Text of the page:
Digital learning is changing the world. It is connecting billions of young people to the idea economy. It is improving working conditions and career opportunities for educators. There are seven benefits of digital learning that are changing the opportunity set for teachers and three additional benefits that are proving to be game changers for educators.
Failure seems to be all the rage these days. Fail fast. Fail smart. Fail forward. It's hard not to gag on the plethora of "failure" clichés that headline cultural media today. My 6-year-old daughter is even wrapped up in the topic.
By Robert Sun In speaking before many groups of educators, in cities across the nation, I often hear that one of the biggest challenges facing schools today is how to consistently engage and motivate children to learn. Children, as we all know, are natural learners. But much of that instinctive curiosity is dampened by the …
Helms describes Playmation Studios as a cross between "game development and natural language processing." Currently the company, which Helms runs with her brother, has two apps: Stagecraft, an interactive French, Spanish, and English learning game, and Sleep Furiously, a grammar word game. Their aim is to continue building out apps that gamify linguistics in order to create a "learning engine" that could support language learning for all students.
You’ve probably heard all the buzzwords: inquiry- or project-based learning, blended classrooms, gamification, play, etc. Whether the cheerleaders shout “21st-century skills,” “character education,” or “entrepreneurship,” it is clear that we want children to have a school experience that is not only about facts and content, but also about empowering thoughtful...
This week gamesandlearning.org along with the Institute of Play will be reporting on how games are changing the way new and current teachers learn to teach and what that means for the use of games in the classroom. The series,
The realities of the “digital divide” are increasingly apparent. In a consumer culture that equates status with early adoption of the newest iPhone, access to new technology necessarily splits pretty clearly along socio-economic class lines. According to U.S. census data, for example, more than 30 million homes have no broadband access, most of them concentrated …
EAVERTON, Ore., Oct. 30, 2015 /PRNewswire-iReach/ -- CTL has teamed up with Intel to introduce the CTL GBL (Game-Based Learning) Cube, a portable classroom game server. The CTL GBL Cube helps teachers enhance student engagement through multiplayer game-based interaction. Convenient lesson plans based around established MineCraftEdu Worlds, CommonCore and NGSS standards are included.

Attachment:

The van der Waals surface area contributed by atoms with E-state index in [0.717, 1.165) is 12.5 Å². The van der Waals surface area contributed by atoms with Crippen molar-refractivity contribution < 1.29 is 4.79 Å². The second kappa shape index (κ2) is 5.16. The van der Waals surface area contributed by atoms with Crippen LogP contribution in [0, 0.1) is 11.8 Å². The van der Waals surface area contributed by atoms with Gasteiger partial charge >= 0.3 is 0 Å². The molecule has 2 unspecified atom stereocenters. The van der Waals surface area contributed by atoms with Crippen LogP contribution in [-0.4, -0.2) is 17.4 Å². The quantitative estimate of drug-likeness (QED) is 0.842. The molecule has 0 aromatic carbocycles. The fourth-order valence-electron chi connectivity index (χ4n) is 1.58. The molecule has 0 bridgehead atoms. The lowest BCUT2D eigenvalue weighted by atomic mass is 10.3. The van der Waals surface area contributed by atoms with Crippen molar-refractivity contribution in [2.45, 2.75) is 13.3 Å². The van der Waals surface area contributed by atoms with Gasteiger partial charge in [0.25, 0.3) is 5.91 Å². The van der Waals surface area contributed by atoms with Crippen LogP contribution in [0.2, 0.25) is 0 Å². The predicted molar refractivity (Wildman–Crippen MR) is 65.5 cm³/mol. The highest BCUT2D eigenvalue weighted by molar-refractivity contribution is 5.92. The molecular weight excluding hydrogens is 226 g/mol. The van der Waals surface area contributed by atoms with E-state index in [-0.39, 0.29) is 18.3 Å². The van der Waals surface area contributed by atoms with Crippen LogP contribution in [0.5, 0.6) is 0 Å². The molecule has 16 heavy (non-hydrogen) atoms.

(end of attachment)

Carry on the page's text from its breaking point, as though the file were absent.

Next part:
They must be more than a set of choices with rewards that possibly lack the need for any real critical thinking and problem solving. They must connect with the player, so that the player cares about their participation, involvement, and hopefully, the learning that they will transfer to real-life contexts.
Gamers everywhere rejoice! It turns out that gaming prowess is an indication of a better connected brain. This latest conclusion was drawn from research which looked at the cognitive function of Action Video Gamers (AVGs) of different levels of proficiency. For the ‘noobs’ out there, action video games subject the gamer to physical challenges, including hand–eye coordination and reaction-time games. This could be racing or fighting for example.
A new report from the A-GAMES project, a collaboration between New York University and the University of Michigan, examines how teachers are using digital games in their classrooms to monitor student learning and provide ongoing feedback.
In the past, I have covered many studies that look at the efficacy of game based learning. But a recent study from A-GAMES, a collaboration between New York University and the University of Michigan, is significant because it looks at the way games impact the learning experience and the relationship [...]
You’ve probably heard all the buzzwords: inquiry- or project-based learning, blended classrooms, gamification, play, etc. Whether the cheerleaders shout “21st Century Skills,” “Character Education,” or “Entrepreneurship,” it is clear that... more »
Games are being used much more widely in schools than they were when I first started writing about them 2 or 3 years ago. As of fall 2013, 74% of K-8 teachers were using digital games. 55% of these teachers have students playing digital games at least weekly, 9% daily. [...]
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